Film Review: Chemical Hearts

DIRECTED BY: Richard Tanne

STARRING: Austin Abrams, Lili Reinhart, Kara Young, Coral Peña, C.J Hoff, Jordan Adelman, Sarah Jones, Adhir Kalyan, Bruce Altman, Meg Gibson and Catherine Curtin



A high school transfer student finds a new passion when she begins to work on the school’s newspaper.

Seventeen-year-old Henry Page has never been in love. He fancies himself a romantic, but the kind of once-in-a-lifetime love he’s been hoping for just hasn’t happened yet. Then, on the first day of senior year, he meets transfer student Grace Town and it seems all that is about to change. When Grace and Henry are chosen to co-edit the school paper, he is immediately drawn to the mysterious newcomer. As he learns the heartbreaking secret that has changed her life, he finds himself falling in love with her…or at least the person he thinks she is.

Chemical Hearts is the film adaptation of Krystal Sutherland’s novel, which is adapted and directed by Richard Tanne. The film focuses on Henry Page, a High School student entering his senior year who is an aspiring and hopes of becoming the editor-in-chief of the school newspaper. When Henry is offered the position however, he’s offered it along with newly transferred student Grace Town, who declines. Henry is immediately drawn to the mysterious Grace, trying to figure out who she is and learn about her tragic past.


Chemical Hearts is Richard Tanne’s followup to his directorial feature debut Southside With You (2016) and I thought he done a solid job in that department, with the film having a certain aesthetic in the way that it is shot and captured by Albert Salas’s cinematography. The chemistry amongst the co-leads works in the films favour, and the character journeys is slowly built throughout the film. Austin Abrams gives a decent performance as Henry Page, it’s understated and delicate in how he responds to how emotionally distant Grace is and though he’s clearly stressed over trying to understand whether he’s done something wrong or helplessness he feels in trying to help her, he never overreacts or chew the scenery. Lili Reinhart meanwhile gets the more interesting role as Grace Town and I thought she gave a compelling performance and grounded performance as a young girl who is intelligent, guarded and suffering from a trauma that Henry just isn’t capable of relating too.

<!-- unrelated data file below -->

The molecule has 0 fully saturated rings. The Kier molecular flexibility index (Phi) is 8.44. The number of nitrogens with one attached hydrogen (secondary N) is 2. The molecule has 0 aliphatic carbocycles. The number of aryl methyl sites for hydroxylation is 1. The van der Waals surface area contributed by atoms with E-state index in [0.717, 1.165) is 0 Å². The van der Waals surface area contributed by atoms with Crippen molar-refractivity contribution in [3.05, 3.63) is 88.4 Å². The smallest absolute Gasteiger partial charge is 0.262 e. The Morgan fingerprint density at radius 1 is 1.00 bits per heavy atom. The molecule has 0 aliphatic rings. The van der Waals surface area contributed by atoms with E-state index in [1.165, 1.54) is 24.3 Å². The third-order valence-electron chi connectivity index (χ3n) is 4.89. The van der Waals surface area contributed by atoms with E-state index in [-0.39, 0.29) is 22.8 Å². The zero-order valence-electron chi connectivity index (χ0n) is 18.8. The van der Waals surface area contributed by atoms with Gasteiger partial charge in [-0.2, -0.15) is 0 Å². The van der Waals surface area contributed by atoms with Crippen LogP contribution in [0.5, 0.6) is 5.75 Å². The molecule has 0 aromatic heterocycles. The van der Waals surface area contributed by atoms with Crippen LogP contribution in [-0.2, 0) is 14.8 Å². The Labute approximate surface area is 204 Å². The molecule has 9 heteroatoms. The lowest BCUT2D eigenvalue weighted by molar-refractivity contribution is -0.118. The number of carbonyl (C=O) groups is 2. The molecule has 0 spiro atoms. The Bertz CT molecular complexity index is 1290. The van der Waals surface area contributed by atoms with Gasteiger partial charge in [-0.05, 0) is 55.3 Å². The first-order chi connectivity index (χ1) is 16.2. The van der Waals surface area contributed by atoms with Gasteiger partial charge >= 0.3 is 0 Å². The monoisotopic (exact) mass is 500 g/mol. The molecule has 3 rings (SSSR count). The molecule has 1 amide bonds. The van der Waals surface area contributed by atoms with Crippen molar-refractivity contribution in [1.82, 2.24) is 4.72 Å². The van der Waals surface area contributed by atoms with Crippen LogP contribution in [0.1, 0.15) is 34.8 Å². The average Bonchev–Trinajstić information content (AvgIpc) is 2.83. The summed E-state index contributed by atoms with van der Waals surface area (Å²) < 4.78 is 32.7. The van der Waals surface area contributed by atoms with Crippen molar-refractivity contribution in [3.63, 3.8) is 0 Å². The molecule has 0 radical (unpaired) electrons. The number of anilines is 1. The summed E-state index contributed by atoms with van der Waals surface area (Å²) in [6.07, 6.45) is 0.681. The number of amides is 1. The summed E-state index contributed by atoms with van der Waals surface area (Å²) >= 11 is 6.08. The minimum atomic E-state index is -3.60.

While the film looks good and has solid performances from its main leads, unfortunately it’s the material that they have to work with here that falters. The characters are very expressive in their feelings with numerous monologues that are delivered in a way that just feels as awkwardly inauthentic as must look on the page. Lili Reinhart in particular has to deliver some absurd dialogue in particular, with one gem being the ‘You’re an extraordinary collection of atoms, Henry Page’ line. I’m sure it’s in the book, hence way it’s there, but it just doesn’t work for me personally, as it tries to make characters seem wise and more profound than what they really are. My personal favourite in that regard is Henry’s sister, Sadie, a neurologist whose recovering from a breakup of her own, who has to give a monologue to Henry the chemical nature of exhilaration, heartbreak and grief. It’s worth mentioning that the film primarily is told through the eyes of Henry Page and while that makes sense in theory, unfortunately Henry is just not that interesting a character to follow. In regards to Grace Town, it feels like we could’ve had more scenes focusing on her alone, in the one scene she does have in which Henry is watching from afar as she tries to run on the track field like she used to before her accident. No dialogue is used but Reinhart’s actions speak louder than words and unfortunately the film doesn’t have enough of that. Outside of the co-leads, the rest of the ensemble don’t really get much chance to shine. Additionally there’s a sub-plot in which one of Henry’s friends Lola (which I ha to look up because Henry’s two best friends are practically forgettable to the point you forget their names) is in a will-they-won’t-they tussle with fellow classmate Cora.



While Austin Abrams and Lili Reinhart give solid performances in their roles and have decent chemistry, but Chemical Hearts struggled to maintain my interest towards the final act as the whole story and construction doesn’t feel authentic for me.

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